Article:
Kaguya: Takahata’s Timeless Tale

Following the passing of the Studio Ghibli co-founder, Joe Jeffreys revisits Isao Takahata’s The Tale of Princess Kaguya…

Isao Takahata was one of the most seminal voices in the history of Japanese Animation. After co-founding the world-renowned Studio Ghibli with Hao Miyazaki in 1985, his work went onto include the devastating masterpiece Grave of the Fireflies (1988), the beautifully melancholic Only Yesterday (1991), the oft overlooked Pom Poko (1994) and the divisive yet utterly unique My Neighbours the Yamadas (1999).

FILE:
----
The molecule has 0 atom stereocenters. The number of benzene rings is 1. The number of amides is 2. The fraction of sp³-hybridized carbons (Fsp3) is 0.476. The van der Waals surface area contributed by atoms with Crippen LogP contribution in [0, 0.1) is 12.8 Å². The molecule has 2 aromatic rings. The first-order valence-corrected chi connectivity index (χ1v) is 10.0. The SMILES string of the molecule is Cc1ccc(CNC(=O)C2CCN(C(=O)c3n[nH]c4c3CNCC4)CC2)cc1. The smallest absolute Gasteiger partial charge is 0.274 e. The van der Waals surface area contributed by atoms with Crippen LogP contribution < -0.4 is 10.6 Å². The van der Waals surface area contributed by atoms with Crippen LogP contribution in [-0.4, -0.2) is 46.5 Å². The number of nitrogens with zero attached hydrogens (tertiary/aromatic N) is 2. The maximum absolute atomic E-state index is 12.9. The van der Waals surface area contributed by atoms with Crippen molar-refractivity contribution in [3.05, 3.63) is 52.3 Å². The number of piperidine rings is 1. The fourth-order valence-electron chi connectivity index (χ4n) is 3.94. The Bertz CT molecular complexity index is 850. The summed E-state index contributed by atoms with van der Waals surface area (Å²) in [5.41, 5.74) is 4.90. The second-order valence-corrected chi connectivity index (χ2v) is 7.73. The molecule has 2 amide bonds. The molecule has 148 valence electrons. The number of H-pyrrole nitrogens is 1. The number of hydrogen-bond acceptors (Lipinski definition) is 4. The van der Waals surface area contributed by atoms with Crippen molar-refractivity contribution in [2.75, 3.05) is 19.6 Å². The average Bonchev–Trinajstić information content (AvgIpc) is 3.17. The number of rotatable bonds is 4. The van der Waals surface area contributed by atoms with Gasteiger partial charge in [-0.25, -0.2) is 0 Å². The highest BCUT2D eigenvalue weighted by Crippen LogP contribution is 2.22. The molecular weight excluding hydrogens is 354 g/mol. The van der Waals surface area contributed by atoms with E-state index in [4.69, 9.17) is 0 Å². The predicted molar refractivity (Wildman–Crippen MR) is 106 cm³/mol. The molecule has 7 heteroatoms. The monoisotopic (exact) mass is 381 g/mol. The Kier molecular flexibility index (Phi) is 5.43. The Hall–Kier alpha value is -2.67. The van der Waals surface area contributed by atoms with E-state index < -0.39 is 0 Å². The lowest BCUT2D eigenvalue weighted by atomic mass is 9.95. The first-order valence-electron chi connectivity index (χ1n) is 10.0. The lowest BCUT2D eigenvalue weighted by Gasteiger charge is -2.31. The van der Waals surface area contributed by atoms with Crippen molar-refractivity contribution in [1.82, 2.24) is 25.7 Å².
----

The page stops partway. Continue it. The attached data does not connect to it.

Each of these stories was utterly different from the last; each showcased Takahata’s keen understanding of human nature. He possessed an innate ability to connect audiences with his characters, to meld aspects of reality with fantasy, supposed fact with supposed fiction. Takahata always appeared, at least to me, to be the creator of more filmic, more pointed, more mature companions to the rest of Ghibli’s vibrant canon. A man who sought to craft experiences beyond animation.
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